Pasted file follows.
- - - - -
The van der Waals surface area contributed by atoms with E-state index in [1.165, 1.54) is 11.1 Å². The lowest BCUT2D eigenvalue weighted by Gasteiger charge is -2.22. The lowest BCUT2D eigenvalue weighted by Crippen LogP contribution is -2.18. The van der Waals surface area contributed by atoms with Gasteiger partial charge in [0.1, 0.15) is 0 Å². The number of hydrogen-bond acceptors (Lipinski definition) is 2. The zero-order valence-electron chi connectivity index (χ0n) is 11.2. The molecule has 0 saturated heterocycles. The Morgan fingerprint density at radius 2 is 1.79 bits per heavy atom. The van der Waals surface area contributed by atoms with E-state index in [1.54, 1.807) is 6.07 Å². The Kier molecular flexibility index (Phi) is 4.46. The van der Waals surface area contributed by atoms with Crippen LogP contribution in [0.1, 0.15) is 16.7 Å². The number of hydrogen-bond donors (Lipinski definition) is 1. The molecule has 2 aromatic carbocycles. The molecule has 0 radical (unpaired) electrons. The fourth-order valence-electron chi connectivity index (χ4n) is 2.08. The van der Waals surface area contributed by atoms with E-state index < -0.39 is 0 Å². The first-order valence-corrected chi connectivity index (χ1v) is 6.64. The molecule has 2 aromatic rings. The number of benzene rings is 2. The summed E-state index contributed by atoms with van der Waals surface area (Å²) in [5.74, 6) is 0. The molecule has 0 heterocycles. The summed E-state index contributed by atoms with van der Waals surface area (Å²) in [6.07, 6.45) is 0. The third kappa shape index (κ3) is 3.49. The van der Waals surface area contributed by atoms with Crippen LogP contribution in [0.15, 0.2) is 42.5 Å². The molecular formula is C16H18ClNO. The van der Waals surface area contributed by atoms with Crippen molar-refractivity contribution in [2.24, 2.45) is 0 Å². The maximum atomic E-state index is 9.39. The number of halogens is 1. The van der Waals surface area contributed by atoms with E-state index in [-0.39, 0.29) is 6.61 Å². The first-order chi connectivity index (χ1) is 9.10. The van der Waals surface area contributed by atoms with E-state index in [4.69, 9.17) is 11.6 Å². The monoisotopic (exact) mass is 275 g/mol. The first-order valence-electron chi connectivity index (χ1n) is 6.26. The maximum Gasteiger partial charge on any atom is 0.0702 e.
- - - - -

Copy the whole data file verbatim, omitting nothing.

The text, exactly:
The van der Waals surface area contributed by atoms with E-state index in [1.165, 1.54) is 11.1 Å². The lowest BCUT2D eigenvalue weighted by Gasteiger charge is -2.22. The lowest BCUT2D eigenvalue weighted by Crippen LogP contribution is -2.18. The van der Waals surface area contributed by atoms with Gasteiger partial charge in [0.1, 0.15) is 0 Å². The number of hydrogen-bond acceptors (Lipinski definition) is 2. The zero-order valence-electron chi connectivity index (χ0n) is 11.2. The molecule has 0 saturated heterocycles. The Morgan fingerprint density at radius 2 is 1.79 bits per heavy atom. The van der Waals surface area contributed by atoms with E-state index in [1.54, 1.807) is 6.07 Å². The Kier molecular flexibility index (Phi) is 4.46. The van der Waals surface area contributed by atoms with Crippen LogP contribution in [0.1, 0.15) is 16.7 Å². The number of hydrogen-bond donors (Lipinski definition) is 1. The molecule has 2 aromatic carbocycles. The molecule has 0 radical (unpaired) electrons. The fourth-order valence-electron chi connectivity index (χ4n) is 2.08. The van der Waals surface area contributed by atoms with E-state index < -0.39 is 0 Å². The first-order valence-corrected chi connectivity index (χ1v) is 6.64. The molecule has 2 aromatic rings. The number of benzene rings is 2. The summed E-state index contributed by atoms with van der Waals surface area (Å²) in [5.74, 6) is 0. The molecule has 0 heterocycles. The summed E-state index contributed by atoms with van der Waals surface area (Å²) in [6.07, 6.45) is 0. The third kappa shape index (κ3) is 3.49. The van der Waals surface area contributed by atoms with Crippen LogP contribution in [0.15, 0.2) is 42.5 Å². The molecular formula is C16H18ClNO. The van der Waals surface area contributed by atoms with Crippen molar-refractivity contribution in [2.24, 2.45) is 0 Å². The maximum atomic E-state index is 9.39. The number of halogens is 1. The van der Waals surface area contributed by atoms with E-state index in [-0.39, 0.29) is 6.61 Å². The first-order chi connectivity index (χ1) is 9.10. The van der Waals surface area contributed by atoms with E-state index in [4.69, 9.17) is 11.6 Å². The monoisotopic (exact) mass is 275 g/mol. The first-order valence-electron chi connectivity index (χ1n) is 6.26. The maximum Gasteiger partial charge on any atom is 0.0702 e.